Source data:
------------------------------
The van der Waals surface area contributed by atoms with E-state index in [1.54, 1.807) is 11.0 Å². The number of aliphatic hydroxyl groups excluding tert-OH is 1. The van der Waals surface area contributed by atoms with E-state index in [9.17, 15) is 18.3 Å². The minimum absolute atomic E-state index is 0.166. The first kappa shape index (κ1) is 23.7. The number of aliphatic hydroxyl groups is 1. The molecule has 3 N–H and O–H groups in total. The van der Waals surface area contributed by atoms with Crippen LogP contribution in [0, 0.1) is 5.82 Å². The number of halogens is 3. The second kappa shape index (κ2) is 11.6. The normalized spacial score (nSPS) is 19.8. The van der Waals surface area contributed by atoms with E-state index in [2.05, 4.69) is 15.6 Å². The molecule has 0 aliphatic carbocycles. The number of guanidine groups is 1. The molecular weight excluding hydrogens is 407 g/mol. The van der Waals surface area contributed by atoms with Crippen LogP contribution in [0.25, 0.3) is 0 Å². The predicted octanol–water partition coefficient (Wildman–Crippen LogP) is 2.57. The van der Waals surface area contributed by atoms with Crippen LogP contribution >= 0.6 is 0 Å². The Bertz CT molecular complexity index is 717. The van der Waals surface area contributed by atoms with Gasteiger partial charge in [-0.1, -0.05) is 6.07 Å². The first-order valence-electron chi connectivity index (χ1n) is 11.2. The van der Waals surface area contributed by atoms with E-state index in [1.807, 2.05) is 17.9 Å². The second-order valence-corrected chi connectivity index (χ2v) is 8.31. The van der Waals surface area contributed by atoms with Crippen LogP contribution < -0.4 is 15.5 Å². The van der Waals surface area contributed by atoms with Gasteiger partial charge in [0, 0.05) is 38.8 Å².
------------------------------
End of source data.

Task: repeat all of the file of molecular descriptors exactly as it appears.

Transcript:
The van der Waals surface area contributed by atoms with E-state index in [1.54, 1.807) is 11.0 Å². The number of aliphatic hydroxyl groups excluding tert-OH is 1. The van der Waals surface area contributed by atoms with E-state index in [9.17, 15) is 18.3 Å². The minimum absolute atomic E-state index is 0.166. The first kappa shape index (κ1) is 23.7. The number of aliphatic hydroxyl groups is 1. The molecule has 3 N–H and O–H groups in total. The van der Waals surface area contributed by atoms with Crippen LogP contribution in [0, 0.1) is 5.82 Å². The number of halogens is 3. The second kappa shape index (κ2) is 11.6. The normalized spacial score (nSPS) is 19.8. The van der Waals surface area contributed by atoms with E-state index in [2.05, 4.69) is 15.6 Å². The molecule has 0 aliphatic carbocycles. The number of guanidine groups is 1. The molecular weight excluding hydrogens is 407 g/mol. The van der Waals surface area contributed by atoms with Crippen LogP contribution in [0.25, 0.3) is 0 Å². The predicted octanol–water partition coefficient (Wildman–Crippen LogP) is 2.57. The van der Waals surface area contributed by atoms with Crippen LogP contribution >= 0.6 is 0 Å². The Bertz CT molecular complexity index is 717. The van der Waals surface area contributed by atoms with Gasteiger partial charge in [-0.1, -0.05) is 6.07 Å². The first-order valence-electron chi connectivity index (χ1n) is 11.2. The van der Waals surface area contributed by atoms with E-state index in [1.807, 2.05) is 17.9 Å². The second-order valence-corrected chi connectivity index (χ2v) is 8.31. The van der Waals surface area contributed by atoms with Crippen LogP contribution < -0.4 is 15.5 Å². The van der Waals surface area contributed by atoms with Gasteiger partial charge in [0, 0.05) is 38.8 Å².